Competing against nine finalists from around the world, Weden earned top honors from the competition sponsor, the Institute of Materials, Minerals and Mining, for his talk, “High Performance Impact-Tolerant and Abrasion-Resistant Materials: Lessons from Nature.” In it, he discussed his research on a damage-tolerant composite that is one of the hardest biominerals in nature, found in the tiny teeth of marine mollusks called chitons.
After graduating from Bosco Tech, Weden went on to the University of California at Riverside where he is completing his bachelor’s degree in Materials Science; he plans to pursue a doctorate in the field. He currently is an undergraduate researcher in the university’s Biomimetics and Nanomaterials Fabrication lab, run by the esteemed Dr. David Kisailus. Weden recently co-authored a paper on biomineralization that will be published later this year.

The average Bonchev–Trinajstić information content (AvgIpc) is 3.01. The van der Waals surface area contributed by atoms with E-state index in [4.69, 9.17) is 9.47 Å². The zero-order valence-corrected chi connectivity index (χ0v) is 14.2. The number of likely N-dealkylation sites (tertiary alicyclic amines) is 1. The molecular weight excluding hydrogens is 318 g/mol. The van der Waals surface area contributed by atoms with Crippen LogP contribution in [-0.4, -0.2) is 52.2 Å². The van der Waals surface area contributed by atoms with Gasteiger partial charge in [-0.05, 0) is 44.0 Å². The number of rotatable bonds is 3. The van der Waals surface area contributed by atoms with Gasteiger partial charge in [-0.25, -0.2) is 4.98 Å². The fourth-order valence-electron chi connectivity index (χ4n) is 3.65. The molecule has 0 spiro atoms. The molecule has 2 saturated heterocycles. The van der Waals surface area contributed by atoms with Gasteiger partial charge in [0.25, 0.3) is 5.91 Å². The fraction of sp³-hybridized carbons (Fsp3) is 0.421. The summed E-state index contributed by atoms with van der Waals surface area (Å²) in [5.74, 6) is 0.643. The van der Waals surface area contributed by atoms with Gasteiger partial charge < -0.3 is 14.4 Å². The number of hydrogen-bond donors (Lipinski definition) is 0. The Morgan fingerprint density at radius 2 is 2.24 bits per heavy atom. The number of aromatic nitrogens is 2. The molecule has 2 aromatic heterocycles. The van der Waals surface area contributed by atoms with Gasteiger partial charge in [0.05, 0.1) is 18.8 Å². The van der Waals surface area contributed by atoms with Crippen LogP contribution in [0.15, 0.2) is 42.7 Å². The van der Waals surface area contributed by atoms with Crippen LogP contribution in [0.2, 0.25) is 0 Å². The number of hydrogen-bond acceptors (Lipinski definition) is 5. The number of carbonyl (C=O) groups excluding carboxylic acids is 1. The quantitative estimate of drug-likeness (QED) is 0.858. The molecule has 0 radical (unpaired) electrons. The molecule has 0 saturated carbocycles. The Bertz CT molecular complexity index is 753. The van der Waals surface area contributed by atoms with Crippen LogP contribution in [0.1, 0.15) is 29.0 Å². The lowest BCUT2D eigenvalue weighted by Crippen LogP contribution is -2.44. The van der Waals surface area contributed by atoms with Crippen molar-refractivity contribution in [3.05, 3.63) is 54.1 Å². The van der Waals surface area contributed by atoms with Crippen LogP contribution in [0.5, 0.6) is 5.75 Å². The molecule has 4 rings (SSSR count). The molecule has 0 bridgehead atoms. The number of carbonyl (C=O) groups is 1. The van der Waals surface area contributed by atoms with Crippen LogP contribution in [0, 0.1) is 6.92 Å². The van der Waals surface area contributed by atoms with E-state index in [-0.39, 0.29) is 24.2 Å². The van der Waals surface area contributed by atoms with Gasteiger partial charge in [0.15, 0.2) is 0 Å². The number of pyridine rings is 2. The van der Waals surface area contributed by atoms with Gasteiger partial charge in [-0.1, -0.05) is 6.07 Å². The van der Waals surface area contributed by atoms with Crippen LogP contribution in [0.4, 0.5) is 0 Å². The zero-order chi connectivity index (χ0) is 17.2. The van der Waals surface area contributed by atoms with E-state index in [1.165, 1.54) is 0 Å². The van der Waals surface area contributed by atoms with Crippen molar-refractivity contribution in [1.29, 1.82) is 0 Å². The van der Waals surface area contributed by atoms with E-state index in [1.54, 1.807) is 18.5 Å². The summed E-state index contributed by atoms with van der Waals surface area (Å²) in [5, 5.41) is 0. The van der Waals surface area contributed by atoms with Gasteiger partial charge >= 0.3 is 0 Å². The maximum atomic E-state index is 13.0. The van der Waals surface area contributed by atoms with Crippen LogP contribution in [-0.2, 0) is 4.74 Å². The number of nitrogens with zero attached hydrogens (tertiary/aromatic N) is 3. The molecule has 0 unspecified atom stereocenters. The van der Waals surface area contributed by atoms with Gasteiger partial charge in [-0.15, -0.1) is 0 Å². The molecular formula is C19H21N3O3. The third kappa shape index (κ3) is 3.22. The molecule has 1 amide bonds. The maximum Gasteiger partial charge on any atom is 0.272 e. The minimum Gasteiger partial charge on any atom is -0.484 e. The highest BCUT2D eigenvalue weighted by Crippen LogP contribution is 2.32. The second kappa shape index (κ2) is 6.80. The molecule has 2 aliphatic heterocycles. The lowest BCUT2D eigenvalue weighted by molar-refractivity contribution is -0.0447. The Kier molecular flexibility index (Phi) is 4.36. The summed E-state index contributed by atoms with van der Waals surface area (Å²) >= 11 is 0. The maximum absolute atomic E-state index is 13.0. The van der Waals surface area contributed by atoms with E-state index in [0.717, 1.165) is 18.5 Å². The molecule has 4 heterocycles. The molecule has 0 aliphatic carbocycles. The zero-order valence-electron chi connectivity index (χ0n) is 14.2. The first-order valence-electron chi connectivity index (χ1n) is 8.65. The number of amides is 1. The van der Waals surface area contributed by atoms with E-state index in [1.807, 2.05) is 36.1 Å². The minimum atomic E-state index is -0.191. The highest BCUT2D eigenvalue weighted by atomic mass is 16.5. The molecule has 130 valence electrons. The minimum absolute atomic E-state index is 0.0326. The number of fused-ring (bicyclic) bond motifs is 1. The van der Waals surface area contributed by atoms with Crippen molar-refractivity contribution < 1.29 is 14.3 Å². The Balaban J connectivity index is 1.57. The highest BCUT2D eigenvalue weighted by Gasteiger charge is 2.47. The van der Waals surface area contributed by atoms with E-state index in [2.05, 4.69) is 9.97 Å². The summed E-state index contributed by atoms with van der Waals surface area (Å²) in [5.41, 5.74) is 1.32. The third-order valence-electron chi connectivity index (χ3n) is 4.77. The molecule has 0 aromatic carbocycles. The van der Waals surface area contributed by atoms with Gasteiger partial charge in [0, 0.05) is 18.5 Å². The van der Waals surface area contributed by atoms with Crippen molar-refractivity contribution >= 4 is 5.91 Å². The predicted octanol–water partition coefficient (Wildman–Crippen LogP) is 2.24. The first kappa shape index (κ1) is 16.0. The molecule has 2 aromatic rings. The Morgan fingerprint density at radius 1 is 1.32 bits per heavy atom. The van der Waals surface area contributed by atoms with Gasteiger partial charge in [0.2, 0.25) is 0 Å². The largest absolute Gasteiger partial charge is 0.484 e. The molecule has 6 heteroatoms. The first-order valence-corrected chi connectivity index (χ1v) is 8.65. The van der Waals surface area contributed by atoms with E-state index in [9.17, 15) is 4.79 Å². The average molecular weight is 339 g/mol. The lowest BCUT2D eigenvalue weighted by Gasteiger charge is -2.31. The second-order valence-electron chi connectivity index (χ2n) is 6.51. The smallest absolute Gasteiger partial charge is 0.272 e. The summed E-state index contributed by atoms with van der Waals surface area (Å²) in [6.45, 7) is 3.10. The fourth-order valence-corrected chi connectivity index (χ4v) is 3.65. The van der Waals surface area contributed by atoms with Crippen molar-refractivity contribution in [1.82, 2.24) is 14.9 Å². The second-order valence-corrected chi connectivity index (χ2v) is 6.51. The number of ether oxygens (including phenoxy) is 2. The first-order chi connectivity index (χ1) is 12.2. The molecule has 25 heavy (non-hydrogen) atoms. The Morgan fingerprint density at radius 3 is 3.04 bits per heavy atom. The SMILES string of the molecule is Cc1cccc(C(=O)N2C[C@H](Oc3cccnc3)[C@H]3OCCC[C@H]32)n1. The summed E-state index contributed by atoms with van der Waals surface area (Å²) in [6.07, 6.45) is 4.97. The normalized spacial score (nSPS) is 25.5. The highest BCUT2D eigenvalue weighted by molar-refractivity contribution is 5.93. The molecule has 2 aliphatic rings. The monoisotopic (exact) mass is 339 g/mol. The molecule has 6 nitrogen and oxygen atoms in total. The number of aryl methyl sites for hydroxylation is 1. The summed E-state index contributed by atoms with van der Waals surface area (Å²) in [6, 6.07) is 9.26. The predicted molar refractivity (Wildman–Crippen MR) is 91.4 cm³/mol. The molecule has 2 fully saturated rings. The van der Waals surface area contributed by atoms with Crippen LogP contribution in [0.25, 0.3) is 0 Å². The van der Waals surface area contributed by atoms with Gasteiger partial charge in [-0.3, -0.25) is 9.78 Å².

“Brian exemplifies our dedicated Materials Science graduates,” said Jim Curiel, chairman of Bosco Tech’s Materials Science, Engineering and Technology program. “He attributes his interest and early success to the education he received during his time at Bosco Tech. We are proud that he was able to share his knowledge on an international level.”
The annual lecture competition invites students and professionals up to the age of 28 to deliver a short lecture on a materials, minerals, mining, packaging, clay technology and wood science related subject.
Bosco Tech is the only all-male Catholic high school in the state that uniquely integrates college-preparatory and technology education. The academic curriculum allows students to exceed university admission requirements while completing extensive integrated coursework in one of five technology and engineering-
For further information about Bosco Tech, please call (626) 940-2000 or visit www.boscotech.edu.